Since the Goldendoodle may grow large, he does require room to move. He’s not recommended for apartments but should have a home with some type of fenced yard. He’s not an ideal pet for outdoor or kennel living, since he thrives when he’s with his family, so owners should expect to keep him primarily in the house.
The Goldendoodle can also suffer from separation anxiety, which can lead to destructive behavior if he’s left alone for long periods at a time.
Goldendoodles will get any or all of these diseases, but it’s important to be aware of them if you’re considering this breed.
If you’re buying a puppy, find a good breeder who will show you health clearances for both your puppy’s parents. Health clearances prove that a dog has been tested for and cleared of a particular condition.
In Goldendoodles, you should expect to see health clearances from the Orthopedic Foundation for Animals (OFA) or British Veterinarian Association (BVA) for hip dysplasia, elbow dysplasia, hypothyroidism, and von Willebrand’s disease; from Auburn University for thrombopathia; and from theCanine Eye Registry Foundation (CERF) certifying that eyes are normal. You can confirm health clearances by checking the OFA web site (offa.org).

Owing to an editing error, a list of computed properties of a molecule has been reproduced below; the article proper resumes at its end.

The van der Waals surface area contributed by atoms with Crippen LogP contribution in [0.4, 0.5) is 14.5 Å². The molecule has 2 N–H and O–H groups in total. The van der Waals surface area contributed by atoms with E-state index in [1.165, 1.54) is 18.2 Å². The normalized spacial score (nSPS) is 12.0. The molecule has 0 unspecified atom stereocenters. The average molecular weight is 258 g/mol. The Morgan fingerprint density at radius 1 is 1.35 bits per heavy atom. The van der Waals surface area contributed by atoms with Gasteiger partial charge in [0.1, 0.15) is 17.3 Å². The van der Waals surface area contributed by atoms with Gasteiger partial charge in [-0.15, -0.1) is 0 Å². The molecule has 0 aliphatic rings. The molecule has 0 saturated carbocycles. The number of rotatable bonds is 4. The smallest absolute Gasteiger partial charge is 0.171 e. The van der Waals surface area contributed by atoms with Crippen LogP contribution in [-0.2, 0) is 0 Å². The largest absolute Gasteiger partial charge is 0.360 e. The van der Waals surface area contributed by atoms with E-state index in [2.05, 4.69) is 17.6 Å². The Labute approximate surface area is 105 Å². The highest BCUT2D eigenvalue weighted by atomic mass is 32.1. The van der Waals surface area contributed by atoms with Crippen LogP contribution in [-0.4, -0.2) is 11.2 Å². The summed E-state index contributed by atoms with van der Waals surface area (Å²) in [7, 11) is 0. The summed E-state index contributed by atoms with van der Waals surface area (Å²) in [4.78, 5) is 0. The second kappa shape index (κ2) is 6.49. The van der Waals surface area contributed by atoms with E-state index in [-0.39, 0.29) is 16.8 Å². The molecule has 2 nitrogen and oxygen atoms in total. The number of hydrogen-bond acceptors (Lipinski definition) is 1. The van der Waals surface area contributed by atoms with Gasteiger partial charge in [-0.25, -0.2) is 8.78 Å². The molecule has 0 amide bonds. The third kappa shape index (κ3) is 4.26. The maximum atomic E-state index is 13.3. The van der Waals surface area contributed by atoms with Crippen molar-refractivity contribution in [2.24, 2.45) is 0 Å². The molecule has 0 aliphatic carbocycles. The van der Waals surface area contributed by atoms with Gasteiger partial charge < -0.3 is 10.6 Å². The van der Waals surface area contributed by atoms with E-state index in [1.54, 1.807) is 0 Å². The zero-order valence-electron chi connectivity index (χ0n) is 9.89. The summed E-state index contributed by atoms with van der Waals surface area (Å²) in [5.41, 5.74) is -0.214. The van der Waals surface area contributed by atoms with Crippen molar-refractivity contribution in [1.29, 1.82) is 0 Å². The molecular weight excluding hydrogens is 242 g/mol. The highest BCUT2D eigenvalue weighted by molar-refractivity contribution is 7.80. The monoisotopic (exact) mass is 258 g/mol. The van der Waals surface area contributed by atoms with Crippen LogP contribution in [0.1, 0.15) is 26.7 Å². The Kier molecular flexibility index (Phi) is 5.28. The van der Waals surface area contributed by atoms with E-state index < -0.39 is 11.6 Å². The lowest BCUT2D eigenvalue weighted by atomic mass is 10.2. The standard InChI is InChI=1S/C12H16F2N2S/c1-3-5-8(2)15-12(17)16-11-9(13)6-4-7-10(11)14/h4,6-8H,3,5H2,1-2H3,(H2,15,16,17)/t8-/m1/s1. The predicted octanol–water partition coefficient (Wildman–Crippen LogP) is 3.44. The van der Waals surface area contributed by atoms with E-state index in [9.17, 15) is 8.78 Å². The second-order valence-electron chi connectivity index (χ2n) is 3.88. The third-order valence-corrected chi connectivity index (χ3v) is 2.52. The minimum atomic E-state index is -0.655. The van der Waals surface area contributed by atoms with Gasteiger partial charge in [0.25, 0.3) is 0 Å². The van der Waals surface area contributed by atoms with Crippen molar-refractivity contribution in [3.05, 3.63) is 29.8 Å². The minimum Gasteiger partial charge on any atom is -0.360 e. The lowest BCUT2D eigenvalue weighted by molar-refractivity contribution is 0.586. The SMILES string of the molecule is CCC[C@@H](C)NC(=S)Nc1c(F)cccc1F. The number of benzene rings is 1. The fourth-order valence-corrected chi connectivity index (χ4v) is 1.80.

- Ear Infections: These can be a problem for Goldendoodles because of their floppy ears, which trap moisture. Check and clean the ears regularly.
- Hip Dysplasia (more info): This is an inherited condition (though it’s also sometimes triggered by malnutrition) in which the thighbone doesn’t fit snugly into the hip joint. Some dogs show pain and lameness on one or both rear legs, but others don’t display outward signs of discomfort. (X-ray screening is the most certain way to diagnose the problem.) Either way, arthritis can develop as the dog ages. Dogs with hip dysplasia should not be bred — so if you’re buying a puppy, ask the breeder for proof that the parents have been tested for hip dysplasia and are free of problems.